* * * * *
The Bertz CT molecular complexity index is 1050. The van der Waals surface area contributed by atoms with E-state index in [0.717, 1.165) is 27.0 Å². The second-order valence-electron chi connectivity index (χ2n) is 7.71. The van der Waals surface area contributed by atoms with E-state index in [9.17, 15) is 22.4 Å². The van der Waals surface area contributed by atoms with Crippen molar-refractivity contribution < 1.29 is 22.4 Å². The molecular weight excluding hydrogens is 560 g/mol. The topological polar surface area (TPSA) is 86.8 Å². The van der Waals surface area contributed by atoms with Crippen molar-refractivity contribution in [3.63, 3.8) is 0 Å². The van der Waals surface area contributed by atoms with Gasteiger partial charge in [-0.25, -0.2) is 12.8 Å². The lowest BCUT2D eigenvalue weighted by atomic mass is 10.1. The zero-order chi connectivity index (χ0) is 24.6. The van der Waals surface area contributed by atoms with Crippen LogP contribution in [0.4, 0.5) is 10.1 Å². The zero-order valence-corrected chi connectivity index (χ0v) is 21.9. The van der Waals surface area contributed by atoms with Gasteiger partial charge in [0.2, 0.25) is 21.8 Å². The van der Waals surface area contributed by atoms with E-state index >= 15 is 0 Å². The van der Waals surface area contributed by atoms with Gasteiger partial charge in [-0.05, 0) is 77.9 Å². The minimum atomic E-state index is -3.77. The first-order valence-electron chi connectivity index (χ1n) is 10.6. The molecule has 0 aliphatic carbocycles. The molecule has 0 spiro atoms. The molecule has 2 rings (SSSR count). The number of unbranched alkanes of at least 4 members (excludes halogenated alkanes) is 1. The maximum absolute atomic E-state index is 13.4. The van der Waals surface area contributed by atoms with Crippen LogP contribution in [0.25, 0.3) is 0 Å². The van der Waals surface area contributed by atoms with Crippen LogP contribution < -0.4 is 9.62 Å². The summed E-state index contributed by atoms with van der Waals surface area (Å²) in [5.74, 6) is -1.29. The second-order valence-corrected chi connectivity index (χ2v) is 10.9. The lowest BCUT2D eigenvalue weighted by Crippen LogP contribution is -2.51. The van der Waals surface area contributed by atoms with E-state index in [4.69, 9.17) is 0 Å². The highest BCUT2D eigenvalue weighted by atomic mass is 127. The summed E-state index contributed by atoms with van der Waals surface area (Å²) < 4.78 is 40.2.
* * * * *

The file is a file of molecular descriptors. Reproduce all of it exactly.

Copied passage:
The Bertz CT molecular complexity index is 1050. The van der Waals surface area contributed by atoms with E-state index in [0.717, 1.165) is 27.0 Å². The second-order valence-electron chi connectivity index (χ2n) is 7.71. The van der Waals surface area contributed by atoms with E-state index in [9.17, 15) is 22.4 Å². The van der Waals surface area contributed by atoms with Crippen molar-refractivity contribution < 1.29 is 22.4 Å². The molecular weight excluding hydrogens is 560 g/mol. The topological polar surface area (TPSA) is 86.8 Å². The van der Waals surface area contributed by atoms with Crippen molar-refractivity contribution in [3.63, 3.8) is 0 Å². The van der Waals surface area contributed by atoms with Gasteiger partial charge in [-0.25, -0.2) is 12.8 Å². The lowest BCUT2D eigenvalue weighted by atomic mass is 10.1. The zero-order chi connectivity index (χ0) is 24.6. The van der Waals surface area contributed by atoms with Crippen LogP contribution in [0.4, 0.5) is 10.1 Å². The zero-order valence-corrected chi connectivity index (χ0v) is 21.9. The van der Waals surface area contributed by atoms with Gasteiger partial charge in [0.2, 0.25) is 21.8 Å². The van der Waals surface area contributed by atoms with E-state index >= 15 is 0 Å². The van der Waals surface area contributed by atoms with Gasteiger partial charge in [-0.05, 0) is 77.9 Å². The minimum atomic E-state index is -3.77. The first-order valence-electron chi connectivity index (χ1n) is 10.6. The molecule has 0 aliphatic carbocycles. The molecule has 0 spiro atoms. The molecule has 2 rings (SSSR count). The number of unbranched alkanes of at least 4 members (excludes halogenated alkanes) is 1. The maximum absolute atomic E-state index is 13.4. The van der Waals surface area contributed by atoms with Crippen LogP contribution in [0.25, 0.3) is 0 Å². The van der Waals surface area contributed by atoms with Crippen LogP contribution < -0.4 is 9.62 Å². The summed E-state index contributed by atoms with van der Waals surface area (Å²) in [5.74, 6) is -1.29. The second-order valence-corrected chi connectivity index (χ2v) is 10.9. The lowest BCUT2D eigenvalue weighted by Crippen LogP contribution is -2.51. The van der Waals surface area contributed by atoms with E-state index in [4.69, 9.17) is 0 Å². The highest BCUT2D eigenvalue weighted by atomic mass is 127. The summed E-state index contributed by atoms with van der Waals surface area (Å²) < 4.78 is 40.2.